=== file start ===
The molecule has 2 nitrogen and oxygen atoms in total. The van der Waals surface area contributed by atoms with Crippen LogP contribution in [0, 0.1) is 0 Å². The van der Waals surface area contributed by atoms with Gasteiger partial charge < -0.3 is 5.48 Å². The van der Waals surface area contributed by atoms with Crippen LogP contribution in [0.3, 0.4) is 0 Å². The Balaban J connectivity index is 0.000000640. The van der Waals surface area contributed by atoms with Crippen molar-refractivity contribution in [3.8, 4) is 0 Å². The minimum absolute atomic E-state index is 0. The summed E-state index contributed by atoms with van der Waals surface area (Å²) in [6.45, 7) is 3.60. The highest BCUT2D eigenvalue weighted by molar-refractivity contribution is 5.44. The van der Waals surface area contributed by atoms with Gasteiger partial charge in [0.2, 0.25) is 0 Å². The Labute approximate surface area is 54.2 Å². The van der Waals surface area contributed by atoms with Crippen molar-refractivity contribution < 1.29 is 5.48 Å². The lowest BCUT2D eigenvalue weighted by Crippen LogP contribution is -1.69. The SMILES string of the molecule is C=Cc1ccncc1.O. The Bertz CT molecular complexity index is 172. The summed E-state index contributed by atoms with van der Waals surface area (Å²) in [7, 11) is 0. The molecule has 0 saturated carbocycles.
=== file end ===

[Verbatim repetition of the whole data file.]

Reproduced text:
The molecule has 2 nitrogen and oxygen atoms in total. The van der Waals surface area contributed by atoms with Crippen LogP contribution in [0, 0.1) is 0 Å². The van der Waals surface area contributed by atoms with Gasteiger partial charge < -0.3 is 5.48 Å². The van der Waals surface area contributed by atoms with Crippen LogP contribution in [0.3, 0.4) is 0 Å². The Balaban J connectivity index is 0.000000640. The van der Waals surface area contributed by atoms with Crippen molar-refractivity contribution in [3.8, 4) is 0 Å². The minimum absolute atomic E-state index is 0. The summed E-state index contributed by atoms with van der Waals surface area (Å²) in [6.45, 7) is 3.60. The highest BCUT2D eigenvalue weighted by molar-refractivity contribution is 5.44. The van der Waals surface area contributed by atoms with Gasteiger partial charge in [0.2, 0.25) is 0 Å². The Labute approximate surface area is 54.2 Å². The van der Waals surface area contributed by atoms with Crippen molar-refractivity contribution < 1.29 is 5.48 Å². The lowest BCUT2D eigenvalue weighted by Crippen LogP contribution is -1.69. The SMILES string of the molecule is C=Cc1ccncc1.O. The Bertz CT molecular complexity index is 172. The summed E-state index contributed by atoms with van der Waals surface area (Å²) in [7, 11) is 0. The molecule has 0 saturated carbocycles.